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Thelma & Louise (1991)
IN-THEATER AND REMOTE CLASSROOM
Thelma & Louise (1991)
IN-THEATER AND REMOTE CLASSROOM
Thelma & Louise (1991)
IN-THEATER AND REMOTE CLASSROOM
Thelma & Louise (1991)
IN-THEATER AND REMOTE CLASSROOM
Thelma & Louise (1991)
IN-THEATER AND REMOTE CLASSROOM

Film Studies

Cinema Classics Seminar:
Thelma & Louise

Thursday, May 26, 2022, 6:30 pm to 10:00 pm
ON SITE: $25 for members, $35 for non-members
REMOTE CLASSROOM: $15 for members, $20 for non-members  
Instructor: Jennifer Fleeger, Ph.D., Media and Communication Studies, Ursinus College

When Thelma & Louise was released in 1991, it enraged some reviewers, several of whom lambasted its violence. One pronounced it, “degrading to men,” while another lamented, “all males in this movie exist only to betray, ignore, sideswipe, penetrate, or arrest our heroines.” In other words, exactly the things that spoke to an entire generation of women viewers. An anthem of female independence, a glorious monument to patriarchy torn asunder, the film also demanded a seismic shift in women’s representation both in front of and behind the camera. More than characters on a road trip, Thelma and Louise were a call to action. Has Hollywood responded? How did it come to pass that Ridley Scott, known for sci-fi films, directed the feminist epic of the 1990s?

This seminar addresses Thelma & Louise as a cultural phenomenon, an entry in the road-picture genre, and an example of feminist expression. We will discuss the history of the film’s production, paying particular attention to the role of women in the cast and crew. When Callie Khouri won the Oscar for Best Original Screenplay for this film she declared, “for everyone who wanted to see a happy ending . . . this is it.” We will talk about how things have changed for women in Hollywood in the decades since Khouri spoke those words and how efforts by organizations like the Geena Davis Institute on Gender and Media have influenced the creation of new images of and agency for women and girls. We will trace the history of the road picture, noting how this film harnesses the scenic views and spontaneous action of the genre while making important changes that alter how we see the landscape. Finally, we will address what it means to craft a feminist story and how telling one might require particular approaches to image and sound. In all of this, like Thelma and Louise, we are sure to have a wild ride.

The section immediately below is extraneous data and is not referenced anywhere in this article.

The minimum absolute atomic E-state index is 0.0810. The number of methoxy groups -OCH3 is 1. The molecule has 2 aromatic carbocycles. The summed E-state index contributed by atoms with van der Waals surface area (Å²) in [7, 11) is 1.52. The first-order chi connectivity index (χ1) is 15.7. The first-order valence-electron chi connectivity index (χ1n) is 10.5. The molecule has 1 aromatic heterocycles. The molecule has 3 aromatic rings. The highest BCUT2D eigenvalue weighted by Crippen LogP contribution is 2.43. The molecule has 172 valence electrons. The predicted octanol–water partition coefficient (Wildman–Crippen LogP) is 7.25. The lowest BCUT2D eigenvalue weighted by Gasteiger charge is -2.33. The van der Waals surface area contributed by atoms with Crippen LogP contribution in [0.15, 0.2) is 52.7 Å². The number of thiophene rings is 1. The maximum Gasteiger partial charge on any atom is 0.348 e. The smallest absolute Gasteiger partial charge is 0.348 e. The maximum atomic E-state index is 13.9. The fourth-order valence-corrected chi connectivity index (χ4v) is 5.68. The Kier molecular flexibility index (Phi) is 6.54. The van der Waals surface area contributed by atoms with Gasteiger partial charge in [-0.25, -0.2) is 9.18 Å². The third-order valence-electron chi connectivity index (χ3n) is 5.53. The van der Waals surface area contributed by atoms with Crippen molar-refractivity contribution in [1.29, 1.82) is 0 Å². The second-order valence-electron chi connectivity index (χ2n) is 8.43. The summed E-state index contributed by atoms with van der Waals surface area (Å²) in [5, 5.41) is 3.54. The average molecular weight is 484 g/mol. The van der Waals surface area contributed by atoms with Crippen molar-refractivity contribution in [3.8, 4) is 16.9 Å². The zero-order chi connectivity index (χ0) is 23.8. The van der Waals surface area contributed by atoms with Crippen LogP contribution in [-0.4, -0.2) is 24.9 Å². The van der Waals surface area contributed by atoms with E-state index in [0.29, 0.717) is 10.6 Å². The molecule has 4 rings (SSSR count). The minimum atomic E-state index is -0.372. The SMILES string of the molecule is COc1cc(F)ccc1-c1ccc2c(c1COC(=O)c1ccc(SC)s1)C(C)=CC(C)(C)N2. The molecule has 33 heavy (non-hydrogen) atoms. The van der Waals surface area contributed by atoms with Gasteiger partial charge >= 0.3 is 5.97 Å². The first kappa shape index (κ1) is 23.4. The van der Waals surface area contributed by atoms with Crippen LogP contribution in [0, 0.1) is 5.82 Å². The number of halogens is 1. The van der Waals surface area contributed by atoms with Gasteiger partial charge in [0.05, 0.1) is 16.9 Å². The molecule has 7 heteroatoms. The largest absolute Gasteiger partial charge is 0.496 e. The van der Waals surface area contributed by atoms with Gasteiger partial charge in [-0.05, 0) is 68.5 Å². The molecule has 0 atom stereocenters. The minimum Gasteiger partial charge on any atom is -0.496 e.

Are you interested in “just” seeing this movie? Additional showtimes can be found here.

Cinema Classics Seminars offer an entertaining and engaging way to learn more about some of the true classics of world cinema. All students receive an introductory lecture before the film and a guided discussion after the film. In addition, those who attend the seminar on site at BMFI receive a ticket to see it on the big screen, as well as popcorn and a drink. Please note: There are two ways to attend in this seminar:
  1. On site, at BMFI, in one of our theaters: Registration and seat selection must be done in advance, online, via the “ON SITE” button under the “Course Information” heading. There will be no walk-up registrations for this seminar.
  2. If you wish to attend in our Remote Classroom, please do so via the “AT HOME” button under the “Remote Classroom” heading. You will be able to livestream the pre-screening lecture and participate in the post-screening discussion, but the movie is not included (nor are popcorn and a drink, we’re sorry to say).

Please email BMFI Education Coordinator Jill Malcolm with any questions.


Course Information

Location: Theater 3

On Site

Schedule
  • Thursday, May 26 · 6:30 pm
Remote Classroom
At Home